Floored’s CEO Talks About Bringing 3-D Image Modeling to Real Estate

Injecting new technology into a long-established industry is a big enough task for most new companies. So is tying your fortune to a brand-new technology application that is still finding its place in the market.

New York-based Floored must like a good challenge—it’s trying to climb both of those mountains.

The startup’s aim is to shake up the real estate industry by layering its software for modeling physical spaces on top of 3-D scanning cameras from Mountain View, CA-based Matterport.

Floored’s service captures the interiors of properties in photographic quality for users in real estate, interior design, and other sectors. Using algorithms and manual input, the data is refined to create interactive models that can be viewed with Web browsers or an iPad. The service can be used to try out remodeling and renovations of space.

CEO David Eisenberg demoed Floored’s service alongside other startups at this week’s Enterprise Tech Meetup. “Think of Floored as a company that captures and cleans 3-D data and then sells different variants of that data to the enterprise,” he said.

He founded Floored last July while working as an entrepreneur-in-residence at venture firm Accel Partners. Last December, Floored raised a $1.1 million seed round from Lerer Ventures, Felicis Ventures, and Brooklyn Bridge Ventures. This spring, Floored was a finalist at the TechCrunch Disrupt NY competition for startups.

Early this year, Floored released its first product, which lets users explore 3-D spaces. “It’s very similar to a CAD file except it’s got photographic textures,” Eisenberg said. The company, he said, makes money by working with real estate companies to digitize property for marketing and other purposes.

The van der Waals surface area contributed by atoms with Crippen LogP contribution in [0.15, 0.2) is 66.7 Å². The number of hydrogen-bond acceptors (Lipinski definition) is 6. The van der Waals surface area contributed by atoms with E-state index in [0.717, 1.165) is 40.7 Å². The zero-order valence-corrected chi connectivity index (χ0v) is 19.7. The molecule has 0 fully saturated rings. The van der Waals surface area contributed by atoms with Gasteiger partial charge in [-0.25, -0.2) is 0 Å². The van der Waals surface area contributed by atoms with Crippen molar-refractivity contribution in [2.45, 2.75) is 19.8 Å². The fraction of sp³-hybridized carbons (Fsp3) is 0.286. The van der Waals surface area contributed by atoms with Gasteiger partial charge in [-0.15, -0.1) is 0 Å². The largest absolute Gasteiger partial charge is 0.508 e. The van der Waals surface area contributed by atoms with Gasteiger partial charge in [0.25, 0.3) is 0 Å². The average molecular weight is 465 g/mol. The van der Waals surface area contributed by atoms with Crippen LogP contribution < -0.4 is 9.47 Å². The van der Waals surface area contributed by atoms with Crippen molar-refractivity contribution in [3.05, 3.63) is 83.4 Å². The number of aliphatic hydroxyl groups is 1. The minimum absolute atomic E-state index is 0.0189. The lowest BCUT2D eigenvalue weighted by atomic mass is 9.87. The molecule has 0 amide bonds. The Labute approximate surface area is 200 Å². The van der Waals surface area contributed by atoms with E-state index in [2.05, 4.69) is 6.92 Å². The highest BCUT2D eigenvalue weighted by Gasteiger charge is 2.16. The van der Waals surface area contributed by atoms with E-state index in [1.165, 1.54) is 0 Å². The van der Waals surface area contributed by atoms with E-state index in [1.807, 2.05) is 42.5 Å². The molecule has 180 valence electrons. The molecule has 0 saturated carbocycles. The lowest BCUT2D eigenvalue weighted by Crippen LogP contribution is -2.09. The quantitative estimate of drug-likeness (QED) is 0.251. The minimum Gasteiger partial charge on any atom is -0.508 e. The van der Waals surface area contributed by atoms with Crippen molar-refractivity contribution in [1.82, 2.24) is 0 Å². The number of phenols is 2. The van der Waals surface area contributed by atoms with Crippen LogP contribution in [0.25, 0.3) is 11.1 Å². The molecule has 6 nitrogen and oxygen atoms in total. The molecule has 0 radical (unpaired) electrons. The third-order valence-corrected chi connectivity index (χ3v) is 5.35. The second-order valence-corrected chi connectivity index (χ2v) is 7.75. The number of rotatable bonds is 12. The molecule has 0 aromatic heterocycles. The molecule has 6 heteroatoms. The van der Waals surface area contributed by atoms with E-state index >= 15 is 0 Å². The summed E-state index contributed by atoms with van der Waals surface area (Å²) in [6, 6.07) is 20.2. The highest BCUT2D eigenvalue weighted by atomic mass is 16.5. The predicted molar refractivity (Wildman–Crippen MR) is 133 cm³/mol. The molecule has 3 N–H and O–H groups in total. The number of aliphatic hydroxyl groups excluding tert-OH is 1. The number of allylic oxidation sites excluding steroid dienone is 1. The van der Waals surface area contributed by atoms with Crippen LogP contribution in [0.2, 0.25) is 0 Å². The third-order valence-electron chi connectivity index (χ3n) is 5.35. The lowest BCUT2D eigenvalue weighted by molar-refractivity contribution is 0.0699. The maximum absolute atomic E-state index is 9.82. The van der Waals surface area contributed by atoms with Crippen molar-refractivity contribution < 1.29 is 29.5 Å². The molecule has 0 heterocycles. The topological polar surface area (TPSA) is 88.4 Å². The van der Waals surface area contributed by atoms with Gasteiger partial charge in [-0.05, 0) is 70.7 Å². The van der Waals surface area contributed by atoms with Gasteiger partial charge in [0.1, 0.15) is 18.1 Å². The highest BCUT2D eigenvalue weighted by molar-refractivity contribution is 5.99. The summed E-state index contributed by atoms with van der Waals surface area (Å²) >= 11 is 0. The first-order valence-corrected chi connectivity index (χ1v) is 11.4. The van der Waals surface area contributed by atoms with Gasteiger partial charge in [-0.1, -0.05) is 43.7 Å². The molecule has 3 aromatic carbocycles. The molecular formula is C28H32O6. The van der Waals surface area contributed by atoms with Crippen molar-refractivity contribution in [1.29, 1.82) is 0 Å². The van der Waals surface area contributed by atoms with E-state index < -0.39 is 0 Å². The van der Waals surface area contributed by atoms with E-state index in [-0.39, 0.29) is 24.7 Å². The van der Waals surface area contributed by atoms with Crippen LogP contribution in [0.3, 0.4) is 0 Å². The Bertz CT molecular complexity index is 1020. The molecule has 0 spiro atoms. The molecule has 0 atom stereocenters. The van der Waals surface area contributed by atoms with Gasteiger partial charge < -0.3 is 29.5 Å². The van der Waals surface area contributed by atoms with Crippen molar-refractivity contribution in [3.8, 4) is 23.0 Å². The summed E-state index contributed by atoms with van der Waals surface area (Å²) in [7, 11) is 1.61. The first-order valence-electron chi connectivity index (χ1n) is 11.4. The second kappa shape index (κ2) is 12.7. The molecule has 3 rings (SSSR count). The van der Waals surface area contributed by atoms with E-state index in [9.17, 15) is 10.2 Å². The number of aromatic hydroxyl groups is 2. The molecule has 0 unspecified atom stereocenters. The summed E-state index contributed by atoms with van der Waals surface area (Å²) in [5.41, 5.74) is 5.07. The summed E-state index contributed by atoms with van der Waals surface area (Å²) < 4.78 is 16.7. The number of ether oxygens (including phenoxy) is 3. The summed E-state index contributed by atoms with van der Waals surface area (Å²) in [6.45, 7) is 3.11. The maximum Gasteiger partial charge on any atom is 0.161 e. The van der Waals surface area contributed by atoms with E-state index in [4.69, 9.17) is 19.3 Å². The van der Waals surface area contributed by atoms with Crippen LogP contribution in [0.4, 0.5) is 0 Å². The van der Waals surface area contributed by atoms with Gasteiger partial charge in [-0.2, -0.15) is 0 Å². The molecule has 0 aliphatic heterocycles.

Floored’s platform lets users virtually demolish walls to view space as an empty floor plate. The software also allows empty floor plates to be filled in with designs for potential construction.

Part of the 3-D model of tech startup incubator 1776 in Washington, D.C., image produced by Floored.

During the demo, Eisenberg showed models of townhouses, offices, and restaurants including nearby Japanese restaurant Nobu, which was modeled to show how the space could be configured different ways when rented out for events.

The software lets users alter the position of the sun, turn lights on and off, move furniture, and change textures and colors in the virtual space. The service can be used by real estate brokers to help market properties, he says. “We’re trying to reduce the amount of time it takes to either lease or buy a space and take a percentage of that ROI,” Eisenberg said.

Floored plans to release products in the coming years, Eisenberg said, for such areas as building design, construction, and property management.

After demos at the event by Sailthru and customer behavior tracker Nomi, Eisenberg sat down for a fireside chat with me.

Xconomy: What really got Floored started? This is a marriage of software with hardware to solve a pain point. How did these elements converge?